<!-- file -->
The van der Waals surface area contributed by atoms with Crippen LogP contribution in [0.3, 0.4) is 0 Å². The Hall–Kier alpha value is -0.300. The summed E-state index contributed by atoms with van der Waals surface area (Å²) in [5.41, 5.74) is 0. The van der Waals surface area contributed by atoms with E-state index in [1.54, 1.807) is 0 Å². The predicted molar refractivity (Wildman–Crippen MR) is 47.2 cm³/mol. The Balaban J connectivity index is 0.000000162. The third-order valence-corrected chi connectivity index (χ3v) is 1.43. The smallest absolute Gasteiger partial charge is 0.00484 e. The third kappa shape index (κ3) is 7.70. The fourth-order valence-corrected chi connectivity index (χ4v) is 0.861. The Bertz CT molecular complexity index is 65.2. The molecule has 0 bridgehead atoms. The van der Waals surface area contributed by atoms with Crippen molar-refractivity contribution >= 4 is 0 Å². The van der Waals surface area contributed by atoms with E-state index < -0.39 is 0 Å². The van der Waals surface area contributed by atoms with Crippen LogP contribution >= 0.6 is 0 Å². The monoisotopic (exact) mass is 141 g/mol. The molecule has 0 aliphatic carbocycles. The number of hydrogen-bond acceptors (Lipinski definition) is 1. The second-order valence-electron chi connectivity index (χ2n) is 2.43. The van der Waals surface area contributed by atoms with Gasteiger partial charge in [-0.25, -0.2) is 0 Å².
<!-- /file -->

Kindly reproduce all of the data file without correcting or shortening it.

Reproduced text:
The van der Waals surface area contributed by atoms with Crippen LogP contribution in [0.3, 0.4) is 0 Å². The Hall–Kier alpha value is -0.300. The summed E-state index contributed by atoms with van der Waals surface area (Å²) in [5.41, 5.74) is 0. The van der Waals surface area contributed by atoms with E-state index in [1.54, 1.807) is 0 Å². The predicted molar refractivity (Wildman–Crippen MR) is 47.2 cm³/mol. The Balaban J connectivity index is 0.000000162. The third-order valence-corrected chi connectivity index (χ3v) is 1.43. The smallest absolute Gasteiger partial charge is 0.00484 e. The third kappa shape index (κ3) is 7.70. The fourth-order valence-corrected chi connectivity index (χ4v) is 0.861. The Bertz CT molecular complexity index is 65.2. The molecule has 0 bridgehead atoms. The van der Waals surface area contributed by atoms with Crippen molar-refractivity contribution >= 4 is 0 Å². The van der Waals surface area contributed by atoms with E-state index < -0.39 is 0 Å². The van der Waals surface area contributed by atoms with Crippen LogP contribution >= 0.6 is 0 Å². The monoisotopic (exact) mass is 141 g/mol. The molecule has 0 aliphatic carbocycles. The number of hydrogen-bond acceptors (Lipinski definition) is 1. The second-order valence-electron chi connectivity index (χ2n) is 2.43. The van der Waals surface area contributed by atoms with Gasteiger partial charge in [-0.25, -0.2) is 0 Å².